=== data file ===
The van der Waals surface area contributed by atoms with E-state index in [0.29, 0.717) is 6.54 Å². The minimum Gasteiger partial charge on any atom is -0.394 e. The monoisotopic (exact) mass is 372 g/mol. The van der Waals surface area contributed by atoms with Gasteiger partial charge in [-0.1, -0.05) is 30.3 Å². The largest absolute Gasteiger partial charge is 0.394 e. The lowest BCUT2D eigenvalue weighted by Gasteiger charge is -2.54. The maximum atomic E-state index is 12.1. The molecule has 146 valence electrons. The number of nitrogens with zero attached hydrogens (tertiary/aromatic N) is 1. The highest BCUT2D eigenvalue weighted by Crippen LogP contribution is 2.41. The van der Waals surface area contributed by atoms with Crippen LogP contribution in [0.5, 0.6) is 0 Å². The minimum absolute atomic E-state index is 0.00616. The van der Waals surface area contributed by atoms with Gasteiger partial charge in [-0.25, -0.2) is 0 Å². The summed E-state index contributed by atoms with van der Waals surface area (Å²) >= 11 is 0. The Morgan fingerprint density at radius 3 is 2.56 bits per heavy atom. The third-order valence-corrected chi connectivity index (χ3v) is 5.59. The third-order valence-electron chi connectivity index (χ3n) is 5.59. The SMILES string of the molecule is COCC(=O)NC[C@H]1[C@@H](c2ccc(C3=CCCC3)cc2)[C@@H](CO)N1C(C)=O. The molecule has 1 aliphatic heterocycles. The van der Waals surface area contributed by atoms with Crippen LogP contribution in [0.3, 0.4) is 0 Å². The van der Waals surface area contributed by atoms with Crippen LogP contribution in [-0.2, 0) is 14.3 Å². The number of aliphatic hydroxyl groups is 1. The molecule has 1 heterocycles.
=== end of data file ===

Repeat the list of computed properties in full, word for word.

The van der Waals surface area contributed by atoms with E-state index in [0.29, 0.717) is 6.54 Å². The minimum Gasteiger partial charge on any atom is -0.394 e. The monoisotopic (exact) mass is 372 g/mol. The van der Waals surface area contributed by atoms with Gasteiger partial charge in [-0.1, -0.05) is 30.3 Å². The largest absolute Gasteiger partial charge is 0.394 e. The lowest BCUT2D eigenvalue weighted by Gasteiger charge is -2.54. The maximum atomic E-state index is 12.1. The molecule has 146 valence electrons. The number of nitrogens with zero attached hydrogens (tertiary/aromatic N) is 1. The highest BCUT2D eigenvalue weighted by Crippen LogP contribution is 2.41. The van der Waals surface area contributed by atoms with Crippen LogP contribution in [0.5, 0.6) is 0 Å². The minimum absolute atomic E-state index is 0.00616. The van der Waals surface area contributed by atoms with Gasteiger partial charge in [-0.25, -0.2) is 0 Å². The summed E-state index contributed by atoms with van der Waals surface area (Å²) >= 11 is 0. The Morgan fingerprint density at radius 3 is 2.56 bits per heavy atom. The third-order valence-corrected chi connectivity index (χ3v) is 5.59. The third-order valence-electron chi connectivity index (χ3n) is 5.59. The SMILES string of the molecule is COCC(=O)NC[C@H]1[C@@H](c2ccc(C3=CCCC3)cc2)[C@@H](CO)N1C(C)=O. The molecule has 1 aliphatic heterocycles. The van der Waals surface area contributed by atoms with Crippen LogP contribution in [0.3, 0.4) is 0 Å². The van der Waals surface area contributed by atoms with Crippen LogP contribution in [-0.2, 0) is 14.3 Å². The number of aliphatic hydroxyl groups is 1. The molecule has 1 heterocycles.